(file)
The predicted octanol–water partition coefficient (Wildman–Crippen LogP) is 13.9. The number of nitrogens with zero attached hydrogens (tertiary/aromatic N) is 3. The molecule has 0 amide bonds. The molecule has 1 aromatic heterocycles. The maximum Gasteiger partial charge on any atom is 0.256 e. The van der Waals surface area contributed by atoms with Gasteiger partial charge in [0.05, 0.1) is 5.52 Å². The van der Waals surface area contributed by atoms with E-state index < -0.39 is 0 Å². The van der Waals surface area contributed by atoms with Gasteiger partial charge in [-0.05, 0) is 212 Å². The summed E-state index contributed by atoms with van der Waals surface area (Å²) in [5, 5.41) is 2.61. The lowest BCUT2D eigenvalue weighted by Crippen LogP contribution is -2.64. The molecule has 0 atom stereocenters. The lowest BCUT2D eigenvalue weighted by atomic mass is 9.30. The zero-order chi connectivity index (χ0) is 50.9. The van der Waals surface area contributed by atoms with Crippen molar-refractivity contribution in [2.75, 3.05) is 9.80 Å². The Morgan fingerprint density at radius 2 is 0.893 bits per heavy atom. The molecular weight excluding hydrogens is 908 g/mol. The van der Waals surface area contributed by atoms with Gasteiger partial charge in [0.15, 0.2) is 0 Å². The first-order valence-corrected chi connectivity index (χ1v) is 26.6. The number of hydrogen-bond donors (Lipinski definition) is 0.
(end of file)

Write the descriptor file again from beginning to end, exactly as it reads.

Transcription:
The predicted octanol–water partition coefficient (Wildman–Crippen LogP) is 13.9. The number of nitrogens with zero attached hydrogens (tertiary/aromatic N) is 3. The molecule has 0 amide bonds. The molecule has 1 aromatic heterocycles. The maximum Gasteiger partial charge on any atom is 0.256 e. The van der Waals surface area contributed by atoms with Gasteiger partial charge in [0.05, 0.1) is 5.52 Å². The van der Waals surface area contributed by atoms with E-state index < -0.39 is 0 Å². The van der Waals surface area contributed by atoms with Gasteiger partial charge in [-0.05, 0) is 212 Å². The summed E-state index contributed by atoms with van der Waals surface area (Å²) in [5, 5.41) is 2.61. The lowest BCUT2D eigenvalue weighted by Crippen LogP contribution is -2.64. The molecule has 0 atom stereocenters. The lowest BCUT2D eigenvalue weighted by atomic mass is 9.30. The zero-order chi connectivity index (χ0) is 50.9. The van der Waals surface area contributed by atoms with Crippen molar-refractivity contribution in [2.75, 3.05) is 9.80 Å². The Morgan fingerprint density at radius 2 is 0.893 bits per heavy atom. The molecular weight excluding hydrogens is 908 g/mol. The van der Waals surface area contributed by atoms with Gasteiger partial charge in [0.15, 0.2) is 0 Å². The first-order valence-corrected chi connectivity index (χ1v) is 26.6. The number of hydrogen-bond donors (Lipinski definition) is 0.